More than likely, you will find yourself entangled in the court system at some point in your life. The odds are high that you will get a ticket if you drive, walk, or live in a municipality. Everyday activities, like parking your car to go grocery shopping, hurrying off late to work, or meeting a friend for drinks at the local pub, can all end up with a trip to municipal court for parking violations, speeding tickets, DWI charges, and disorderly persons offenses. These are unfortunate but common circumstances that drive numerous people daily through the more than 500 municipal courts in the state of New Jersey. However, for more serious offenses, like most white collar crimes, violent crimes and bodily injury, drug charges, and gun crimes, you are likely to pass through the doors of the Superior Court, where indictments and jury verdicts lead to harsher sentences than municipal court judgments.

What Happens in NJ Municipal Courts?

Municipal courts are where you pay or challenge your careless driving ticket, fight a DUI, or face county jail time for a disorderly persons charge, which is basically a criminal misdemeanor. In addition, municipal court judges pronounce judgment on offenses involving hunting and gaming violations, small claims, and municipal ordinance violations. The sentences in municipal court are limited to six months in jail and $1,000.00 in fines for a disorderly persons offense. But a judge can also impose other penalties in compliance with DUI or DWI laws and sentence defendants to community service, probation, and/or suspend their license. And while a defendant has rights to a trial and an attorney, they do not have the right to a jury trial. Instead, a municipal court judge decides cases.

In municipal court, many minor infractions like traffic tickets are resolved by paying a fine without a court appearance. The ticket will state whether the accused must appear in court or not and the specific violations’ fines that some defendants can pay without a hearing. Even if the ticket does not require an appearance, an accused may get their day in court by requesting a hearing. Certain matters require a hearing no matter what, even technical motor vehicle violations like driving under the influence of alcohol and drugs offenses.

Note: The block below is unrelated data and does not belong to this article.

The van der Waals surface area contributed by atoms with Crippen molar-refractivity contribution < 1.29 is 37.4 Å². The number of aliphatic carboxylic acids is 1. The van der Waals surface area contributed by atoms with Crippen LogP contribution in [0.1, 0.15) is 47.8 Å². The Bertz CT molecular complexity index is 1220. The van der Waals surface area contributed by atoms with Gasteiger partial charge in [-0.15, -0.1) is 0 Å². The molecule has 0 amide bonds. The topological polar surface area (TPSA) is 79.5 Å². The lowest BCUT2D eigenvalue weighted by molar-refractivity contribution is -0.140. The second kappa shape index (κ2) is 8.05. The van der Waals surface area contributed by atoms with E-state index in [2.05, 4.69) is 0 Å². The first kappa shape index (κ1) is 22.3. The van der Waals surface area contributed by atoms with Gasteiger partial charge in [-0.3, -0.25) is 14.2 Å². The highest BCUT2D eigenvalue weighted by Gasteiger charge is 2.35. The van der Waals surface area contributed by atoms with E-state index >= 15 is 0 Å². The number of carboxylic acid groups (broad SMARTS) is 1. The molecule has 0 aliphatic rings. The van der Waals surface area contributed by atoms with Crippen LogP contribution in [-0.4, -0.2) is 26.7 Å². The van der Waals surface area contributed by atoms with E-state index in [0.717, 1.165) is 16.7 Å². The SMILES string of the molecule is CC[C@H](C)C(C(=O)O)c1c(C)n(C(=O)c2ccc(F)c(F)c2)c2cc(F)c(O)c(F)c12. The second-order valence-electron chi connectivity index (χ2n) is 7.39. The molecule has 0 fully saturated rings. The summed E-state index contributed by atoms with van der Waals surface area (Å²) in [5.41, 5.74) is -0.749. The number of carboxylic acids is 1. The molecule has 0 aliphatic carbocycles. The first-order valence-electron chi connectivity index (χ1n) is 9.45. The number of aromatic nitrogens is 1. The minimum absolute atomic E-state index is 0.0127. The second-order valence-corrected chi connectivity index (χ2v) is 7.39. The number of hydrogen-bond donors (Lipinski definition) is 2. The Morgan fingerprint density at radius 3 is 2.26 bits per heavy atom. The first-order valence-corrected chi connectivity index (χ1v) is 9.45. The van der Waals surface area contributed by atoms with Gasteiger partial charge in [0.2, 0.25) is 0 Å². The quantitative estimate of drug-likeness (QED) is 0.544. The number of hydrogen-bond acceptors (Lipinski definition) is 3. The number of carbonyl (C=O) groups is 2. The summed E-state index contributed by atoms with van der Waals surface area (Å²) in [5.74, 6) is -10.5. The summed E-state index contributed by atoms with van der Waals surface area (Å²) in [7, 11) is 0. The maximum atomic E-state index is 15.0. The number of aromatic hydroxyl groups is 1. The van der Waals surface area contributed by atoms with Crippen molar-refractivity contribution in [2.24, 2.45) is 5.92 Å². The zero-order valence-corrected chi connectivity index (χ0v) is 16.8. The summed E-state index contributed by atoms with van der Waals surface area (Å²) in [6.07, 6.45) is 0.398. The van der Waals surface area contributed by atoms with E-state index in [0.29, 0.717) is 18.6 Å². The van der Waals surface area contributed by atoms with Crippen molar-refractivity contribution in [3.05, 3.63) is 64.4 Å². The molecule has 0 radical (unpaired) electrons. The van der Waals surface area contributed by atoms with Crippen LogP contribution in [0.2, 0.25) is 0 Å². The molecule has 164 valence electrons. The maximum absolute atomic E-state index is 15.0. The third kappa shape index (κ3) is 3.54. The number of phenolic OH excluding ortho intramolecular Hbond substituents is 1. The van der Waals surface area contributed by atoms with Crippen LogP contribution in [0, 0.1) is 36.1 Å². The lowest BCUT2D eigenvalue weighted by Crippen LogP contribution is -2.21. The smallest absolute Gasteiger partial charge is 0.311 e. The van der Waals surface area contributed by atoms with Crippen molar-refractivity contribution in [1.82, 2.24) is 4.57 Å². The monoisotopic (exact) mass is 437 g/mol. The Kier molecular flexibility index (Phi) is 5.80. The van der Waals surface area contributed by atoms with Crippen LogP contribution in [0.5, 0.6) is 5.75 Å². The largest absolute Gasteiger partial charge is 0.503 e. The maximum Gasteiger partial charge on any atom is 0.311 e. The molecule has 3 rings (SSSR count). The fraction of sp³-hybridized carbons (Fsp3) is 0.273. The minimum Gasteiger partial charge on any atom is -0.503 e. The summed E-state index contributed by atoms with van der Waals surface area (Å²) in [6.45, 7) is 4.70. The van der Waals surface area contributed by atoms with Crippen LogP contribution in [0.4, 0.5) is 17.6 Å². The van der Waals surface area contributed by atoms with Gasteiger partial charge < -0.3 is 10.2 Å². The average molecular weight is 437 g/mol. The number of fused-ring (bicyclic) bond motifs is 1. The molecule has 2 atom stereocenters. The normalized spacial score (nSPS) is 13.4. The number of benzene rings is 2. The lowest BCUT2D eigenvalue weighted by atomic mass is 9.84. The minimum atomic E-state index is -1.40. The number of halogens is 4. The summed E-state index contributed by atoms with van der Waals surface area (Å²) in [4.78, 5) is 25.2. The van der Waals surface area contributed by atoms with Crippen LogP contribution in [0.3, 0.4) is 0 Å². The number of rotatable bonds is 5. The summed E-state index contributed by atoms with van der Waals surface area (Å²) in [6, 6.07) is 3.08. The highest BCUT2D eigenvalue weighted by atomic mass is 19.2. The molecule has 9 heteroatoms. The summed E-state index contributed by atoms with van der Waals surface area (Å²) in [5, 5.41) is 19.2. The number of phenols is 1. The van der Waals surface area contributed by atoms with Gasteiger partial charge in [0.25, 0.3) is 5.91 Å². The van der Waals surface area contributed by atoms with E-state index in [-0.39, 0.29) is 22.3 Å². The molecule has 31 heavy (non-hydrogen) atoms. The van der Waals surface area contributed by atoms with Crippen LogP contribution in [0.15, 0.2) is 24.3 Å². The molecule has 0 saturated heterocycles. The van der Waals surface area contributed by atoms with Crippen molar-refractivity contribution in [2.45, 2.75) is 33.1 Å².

Many victims of domestic violence also start their journey to getting a protective order in municipal court. They contact a municipal court judge when they need emergency assistance with a temporary restraining order to keep a spouse, partner, or other intimate relation from harming them. However, they can also petition the superior court.

What Happens in Criminal Cases in County Superior Court?

In a superior court, a defendant has the right to a jury trial. All 21 county Superior Courts in New Jersey handle indictable crimes, from fourth degree shoplifting to first degree murder. In addition, they handle family court matters, including particular criminal matters, like contempt for restraining order violations in domestic violence cases and juvenile court cases. Superior Court judges also hear civil suits and municipal court judgment appeals in various divisions based on the type of case. So, if you believe the municipal court judge made errors in your disorderly conduct trial, you can hire a criminal appeals attorney to challenge the decision in Superior Court. And if you wish to appeal a Superior Court case decision, you can petition the Appellate Court to review the case. From there, Appellate Court decision reviews occur in New Jersey’s Supreme Court.